Almost 85 years after its construction, the government of India is hoping to restore Parliament of India to its original glory with the help of top architects and heritage experts from across the country.
The Central Public Works Department (CPWD), which looks after the maintenance of the heritage structure, has floated tenders asking private consultants, architects and experts to come out with a plan on the best way to conserve the building.
Officials said the building designed by Edwin Lutyens and Herbert Baker in 1927 will undergo “sophisticated supervision” by these experts. “The private architects and consultants will work in close coordination with government officials and they will chalk out a way for the maintenance and upkeep of the building. Cracks have to be filled up and drainage pipes have to be fixed first,” said a senior official, adding that there was no question of relocating Parliament, as had been suggested earlier, leading to protests.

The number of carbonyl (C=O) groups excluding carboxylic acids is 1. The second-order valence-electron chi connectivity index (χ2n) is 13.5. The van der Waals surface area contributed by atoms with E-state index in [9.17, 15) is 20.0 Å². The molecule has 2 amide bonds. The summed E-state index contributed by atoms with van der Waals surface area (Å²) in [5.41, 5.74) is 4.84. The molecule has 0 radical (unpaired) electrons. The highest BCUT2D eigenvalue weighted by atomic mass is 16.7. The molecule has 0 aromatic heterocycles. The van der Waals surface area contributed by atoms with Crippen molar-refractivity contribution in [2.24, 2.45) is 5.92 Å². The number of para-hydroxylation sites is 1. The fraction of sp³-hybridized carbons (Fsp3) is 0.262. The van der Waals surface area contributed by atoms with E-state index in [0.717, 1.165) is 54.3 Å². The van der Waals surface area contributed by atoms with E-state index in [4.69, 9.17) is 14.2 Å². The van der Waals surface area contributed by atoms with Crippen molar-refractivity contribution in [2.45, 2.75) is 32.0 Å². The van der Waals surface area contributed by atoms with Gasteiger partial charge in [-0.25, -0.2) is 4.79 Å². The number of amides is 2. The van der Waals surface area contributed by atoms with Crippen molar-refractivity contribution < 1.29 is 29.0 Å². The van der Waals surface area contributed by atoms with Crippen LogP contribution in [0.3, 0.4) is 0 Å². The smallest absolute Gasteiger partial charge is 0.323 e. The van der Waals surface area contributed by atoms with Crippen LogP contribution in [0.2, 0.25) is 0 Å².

In a report submitted to the Lok Sabha Secretariat last year, the Urban Development Ministry had suggested its relocation to the south of Vijay Chowk. The proposal was rejected by most members.
A committee under the direct supervision of Urban Development Minister Kamal Nath will look at various proposals by private consultants and the financial bid will be awarded after that.
“We are also thinking of getting equipment from abroad for the restoration process. The private experts and architects will give us additional knowledge on how to go about it,” said CPWD
Director General Ashok Khurana.
Explaining the need for the renovation, a senior official said: “The clutter inside the building has to be removed and the air-conditioner ducts have to be taken care of. Parliament was originally designed for 180 members but now has a much higher strength, including the support staff. There are a lot of temporary structures inside which add to the weight of the building.”
Added another official: “We cannot alter the entire building as it is a heritage structure. Little changes will be implemented that will result in a positive difference.”
A safety audit carried out recently had declared the Parliament House structurally unsafe. The canteen has since been shifted to the nearby library building to avoid the risk of fire due to presence of gas cylinders.